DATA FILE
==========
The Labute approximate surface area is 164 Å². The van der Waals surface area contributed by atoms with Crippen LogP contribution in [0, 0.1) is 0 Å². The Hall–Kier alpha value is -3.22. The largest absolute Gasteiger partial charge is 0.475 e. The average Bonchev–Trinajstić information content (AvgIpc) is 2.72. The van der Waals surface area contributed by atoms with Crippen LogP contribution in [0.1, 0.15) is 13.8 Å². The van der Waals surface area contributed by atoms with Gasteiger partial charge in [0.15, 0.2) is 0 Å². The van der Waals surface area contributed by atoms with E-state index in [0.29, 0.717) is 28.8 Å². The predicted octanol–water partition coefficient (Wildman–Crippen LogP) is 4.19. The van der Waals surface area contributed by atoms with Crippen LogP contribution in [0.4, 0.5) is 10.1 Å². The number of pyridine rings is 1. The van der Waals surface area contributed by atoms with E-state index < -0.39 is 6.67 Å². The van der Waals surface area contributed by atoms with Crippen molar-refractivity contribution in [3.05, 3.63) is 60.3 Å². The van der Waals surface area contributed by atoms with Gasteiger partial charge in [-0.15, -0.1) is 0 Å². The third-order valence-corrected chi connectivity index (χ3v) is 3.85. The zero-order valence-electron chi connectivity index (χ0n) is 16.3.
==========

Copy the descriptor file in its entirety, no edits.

The Labute approximate surface area is 164 Å². The van der Waals surface area contributed by atoms with Crippen LogP contribution in [0, 0.1) is 0 Å². The Hall–Kier alpha value is -3.22. The largest absolute Gasteiger partial charge is 0.475 e. The average Bonchev–Trinajstić information content (AvgIpc) is 2.72. The van der Waals surface area contributed by atoms with Crippen LogP contribution in [0.1, 0.15) is 13.8 Å². The van der Waals surface area contributed by atoms with Gasteiger partial charge in [0.15, 0.2) is 0 Å². The van der Waals surface area contributed by atoms with E-state index in [0.29, 0.717) is 28.8 Å². The predicted octanol–water partition coefficient (Wildman–Crippen LogP) is 4.19. The van der Waals surface area contributed by atoms with Crippen LogP contribution in [0.4, 0.5) is 10.1 Å². The number of pyridine rings is 1. The van der Waals surface area contributed by atoms with E-state index < -0.39 is 6.67 Å². The van der Waals surface area contributed by atoms with Crippen molar-refractivity contribution in [3.05, 3.63) is 60.3 Å². The van der Waals surface area contributed by atoms with Gasteiger partial charge in [-0.15, -0.1) is 0 Å². The third-order valence-corrected chi connectivity index (χ3v) is 3.85. The zero-order valence-electron chi connectivity index (χ0n) is 16.3.